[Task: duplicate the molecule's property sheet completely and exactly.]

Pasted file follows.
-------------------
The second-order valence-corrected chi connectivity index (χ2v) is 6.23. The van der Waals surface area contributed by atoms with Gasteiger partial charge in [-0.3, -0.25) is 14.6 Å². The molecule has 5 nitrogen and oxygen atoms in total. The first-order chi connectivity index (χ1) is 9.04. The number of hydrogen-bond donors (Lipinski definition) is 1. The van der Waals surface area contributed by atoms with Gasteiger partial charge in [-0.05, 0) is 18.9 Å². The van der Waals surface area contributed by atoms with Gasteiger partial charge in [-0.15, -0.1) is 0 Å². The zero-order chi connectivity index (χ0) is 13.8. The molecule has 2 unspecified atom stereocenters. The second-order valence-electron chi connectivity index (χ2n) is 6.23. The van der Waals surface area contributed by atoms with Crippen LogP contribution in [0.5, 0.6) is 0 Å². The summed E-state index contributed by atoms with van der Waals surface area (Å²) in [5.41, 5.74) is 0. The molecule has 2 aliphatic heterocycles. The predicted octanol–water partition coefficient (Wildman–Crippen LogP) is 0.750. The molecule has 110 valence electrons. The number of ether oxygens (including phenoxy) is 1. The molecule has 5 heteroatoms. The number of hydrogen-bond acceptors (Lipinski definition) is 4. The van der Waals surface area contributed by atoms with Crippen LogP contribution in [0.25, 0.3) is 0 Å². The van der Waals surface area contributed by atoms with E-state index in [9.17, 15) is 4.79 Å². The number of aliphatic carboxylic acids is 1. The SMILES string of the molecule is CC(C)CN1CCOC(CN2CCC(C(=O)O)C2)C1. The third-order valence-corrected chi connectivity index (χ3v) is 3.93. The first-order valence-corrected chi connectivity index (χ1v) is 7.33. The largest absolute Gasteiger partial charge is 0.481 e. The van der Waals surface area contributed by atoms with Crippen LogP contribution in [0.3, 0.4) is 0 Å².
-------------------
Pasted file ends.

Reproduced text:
The second-order valence-corrected chi connectivity index (χ2v) is 6.23. The van der Waals surface area contributed by atoms with Gasteiger partial charge in [-0.3, -0.25) is 14.6 Å². The molecule has 5 nitrogen and oxygen atoms in total. The first-order chi connectivity index (χ1) is 9.04. The number of hydrogen-bond donors (Lipinski definition) is 1. The van der Waals surface area contributed by atoms with Gasteiger partial charge in [-0.05, 0) is 18.9 Å². The van der Waals surface area contributed by atoms with Gasteiger partial charge in [-0.15, -0.1) is 0 Å². The zero-order chi connectivity index (χ0) is 13.8. The molecule has 2 unspecified atom stereocenters. The second-order valence-electron chi connectivity index (χ2n) is 6.23. The van der Waals surface area contributed by atoms with Crippen LogP contribution in [0.5, 0.6) is 0 Å². The summed E-state index contributed by atoms with van der Waals surface area (Å²) in [5.41, 5.74) is 0. The molecule has 2 aliphatic heterocycles. The predicted octanol–water partition coefficient (Wildman–Crippen LogP) is 0.750. The molecule has 110 valence electrons. The number of ether oxygens (including phenoxy) is 1. The molecule has 5 heteroatoms. The number of hydrogen-bond acceptors (Lipinski definition) is 4. The van der Waals surface area contributed by atoms with Crippen LogP contribution in [0.25, 0.3) is 0 Å². The van der Waals surface area contributed by atoms with E-state index in [9.17, 15) is 4.79 Å². The number of aliphatic carboxylic acids is 1. The SMILES string of the molecule is CC(C)CN1CCOC(CN2CCC(C(=O)O)C2)C1. The third-order valence-corrected chi connectivity index (χ3v) is 3.93. The first-order valence-corrected chi connectivity index (χ1v) is 7.33. The largest absolute Gasteiger partial charge is 0.481 e. The van der Waals surface area contributed by atoms with Crippen LogP contribution in [0.3, 0.4) is 0 Å².